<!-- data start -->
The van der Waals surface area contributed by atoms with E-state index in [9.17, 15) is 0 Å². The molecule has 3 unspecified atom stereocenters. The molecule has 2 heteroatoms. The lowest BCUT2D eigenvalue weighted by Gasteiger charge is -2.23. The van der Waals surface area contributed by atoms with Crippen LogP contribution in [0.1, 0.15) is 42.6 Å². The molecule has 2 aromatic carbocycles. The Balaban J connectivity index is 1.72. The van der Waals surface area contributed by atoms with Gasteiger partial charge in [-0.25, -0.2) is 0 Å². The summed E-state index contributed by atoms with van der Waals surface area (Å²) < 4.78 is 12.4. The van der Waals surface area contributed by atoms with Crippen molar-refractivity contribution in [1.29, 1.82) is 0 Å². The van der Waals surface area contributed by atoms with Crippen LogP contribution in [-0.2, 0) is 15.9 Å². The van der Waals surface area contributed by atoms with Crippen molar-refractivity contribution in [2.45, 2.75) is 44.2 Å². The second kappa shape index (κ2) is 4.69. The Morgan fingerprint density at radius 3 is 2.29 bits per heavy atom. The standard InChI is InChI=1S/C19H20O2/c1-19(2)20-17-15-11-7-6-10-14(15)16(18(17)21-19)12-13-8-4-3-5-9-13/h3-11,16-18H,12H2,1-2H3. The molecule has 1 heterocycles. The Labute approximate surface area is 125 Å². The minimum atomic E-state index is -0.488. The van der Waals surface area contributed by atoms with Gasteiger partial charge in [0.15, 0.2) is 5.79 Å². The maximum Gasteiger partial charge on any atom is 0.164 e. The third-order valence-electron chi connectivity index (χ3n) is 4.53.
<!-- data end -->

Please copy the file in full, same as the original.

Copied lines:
The van der Waals surface area contributed by atoms with E-state index in [9.17, 15) is 0 Å². The molecule has 3 unspecified atom stereocenters. The molecule has 2 heteroatoms. The lowest BCUT2D eigenvalue weighted by Gasteiger charge is -2.23. The van der Waals surface area contributed by atoms with Crippen LogP contribution in [0.1, 0.15) is 42.6 Å². The molecule has 2 aromatic carbocycles. The Balaban J connectivity index is 1.72. The van der Waals surface area contributed by atoms with Gasteiger partial charge in [-0.25, -0.2) is 0 Å². The summed E-state index contributed by atoms with van der Waals surface area (Å²) < 4.78 is 12.4. The van der Waals surface area contributed by atoms with Crippen molar-refractivity contribution in [1.29, 1.82) is 0 Å². The van der Waals surface area contributed by atoms with Crippen LogP contribution in [-0.2, 0) is 15.9 Å². The van der Waals surface area contributed by atoms with Crippen molar-refractivity contribution in [2.45, 2.75) is 44.2 Å². The second kappa shape index (κ2) is 4.69. The Morgan fingerprint density at radius 3 is 2.29 bits per heavy atom. The standard InChI is InChI=1S/C19H20O2/c1-19(2)20-17-15-11-7-6-10-14(15)16(18(17)21-19)12-13-8-4-3-5-9-13/h3-11,16-18H,12H2,1-2H3. The molecule has 1 heterocycles. The Labute approximate surface area is 125 Å². The minimum atomic E-state index is -0.488. The van der Waals surface area contributed by atoms with Gasteiger partial charge in [0.15, 0.2) is 5.79 Å². The maximum Gasteiger partial charge on any atom is 0.164 e. The third-order valence-electron chi connectivity index (χ3n) is 4.53.